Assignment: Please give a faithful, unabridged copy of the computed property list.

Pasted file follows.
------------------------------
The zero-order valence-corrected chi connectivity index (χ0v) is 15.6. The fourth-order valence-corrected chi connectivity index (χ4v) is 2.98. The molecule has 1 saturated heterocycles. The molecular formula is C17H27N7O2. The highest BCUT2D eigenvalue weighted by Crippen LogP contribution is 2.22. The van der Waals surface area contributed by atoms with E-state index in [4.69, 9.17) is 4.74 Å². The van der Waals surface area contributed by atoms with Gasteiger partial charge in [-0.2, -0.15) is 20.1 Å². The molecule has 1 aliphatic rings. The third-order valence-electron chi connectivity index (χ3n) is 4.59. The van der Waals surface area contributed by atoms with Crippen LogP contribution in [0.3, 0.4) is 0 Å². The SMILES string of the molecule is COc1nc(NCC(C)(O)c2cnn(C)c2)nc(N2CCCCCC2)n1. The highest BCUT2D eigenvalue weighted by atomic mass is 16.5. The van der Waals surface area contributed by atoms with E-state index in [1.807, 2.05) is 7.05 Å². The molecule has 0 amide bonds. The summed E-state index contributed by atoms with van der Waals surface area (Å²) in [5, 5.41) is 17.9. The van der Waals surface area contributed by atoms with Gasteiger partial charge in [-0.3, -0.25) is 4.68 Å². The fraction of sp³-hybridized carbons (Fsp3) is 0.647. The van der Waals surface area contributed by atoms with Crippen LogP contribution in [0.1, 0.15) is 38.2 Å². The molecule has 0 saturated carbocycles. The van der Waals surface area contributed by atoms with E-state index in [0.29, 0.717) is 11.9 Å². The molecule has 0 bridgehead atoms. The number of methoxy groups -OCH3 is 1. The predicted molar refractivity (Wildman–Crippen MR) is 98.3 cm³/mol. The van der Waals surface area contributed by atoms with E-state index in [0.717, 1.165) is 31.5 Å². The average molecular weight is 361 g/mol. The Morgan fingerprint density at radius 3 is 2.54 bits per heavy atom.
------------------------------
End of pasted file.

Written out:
The zero-order valence-corrected chi connectivity index (χ0v) is 15.6. The fourth-order valence-corrected chi connectivity index (χ4v) is 2.98. The molecule has 1 saturated heterocycles. The molecular formula is C17H27N7O2. The highest BCUT2D eigenvalue weighted by Crippen LogP contribution is 2.22. The van der Waals surface area contributed by atoms with E-state index in [4.69, 9.17) is 4.74 Å². The van der Waals surface area contributed by atoms with Gasteiger partial charge in [-0.2, -0.15) is 20.1 Å². The molecule has 1 aliphatic rings. The third-order valence-electron chi connectivity index (χ3n) is 4.59. The van der Waals surface area contributed by atoms with Crippen LogP contribution in [0.3, 0.4) is 0 Å². The SMILES string of the molecule is COc1nc(NCC(C)(O)c2cnn(C)c2)nc(N2CCCCCC2)n1. The highest BCUT2D eigenvalue weighted by atomic mass is 16.5. The van der Waals surface area contributed by atoms with E-state index in [1.807, 2.05) is 7.05 Å². The molecule has 0 amide bonds. The summed E-state index contributed by atoms with van der Waals surface area (Å²) in [5, 5.41) is 17.9. The van der Waals surface area contributed by atoms with Gasteiger partial charge in [-0.3, -0.25) is 4.68 Å². The fraction of sp³-hybridized carbons (Fsp3) is 0.647. The van der Waals surface area contributed by atoms with Crippen LogP contribution in [0.1, 0.15) is 38.2 Å². The molecule has 0 saturated carbocycles. The van der Waals surface area contributed by atoms with E-state index in [0.29, 0.717) is 11.9 Å². The molecule has 0 bridgehead atoms. The number of methoxy groups -OCH3 is 1. The predicted molar refractivity (Wildman–Crippen MR) is 98.3 cm³/mol. The van der Waals surface area contributed by atoms with E-state index in [0.717, 1.165) is 31.5 Å². The average molecular weight is 361 g/mol. The Morgan fingerprint density at radius 3 is 2.54 bits per heavy atom.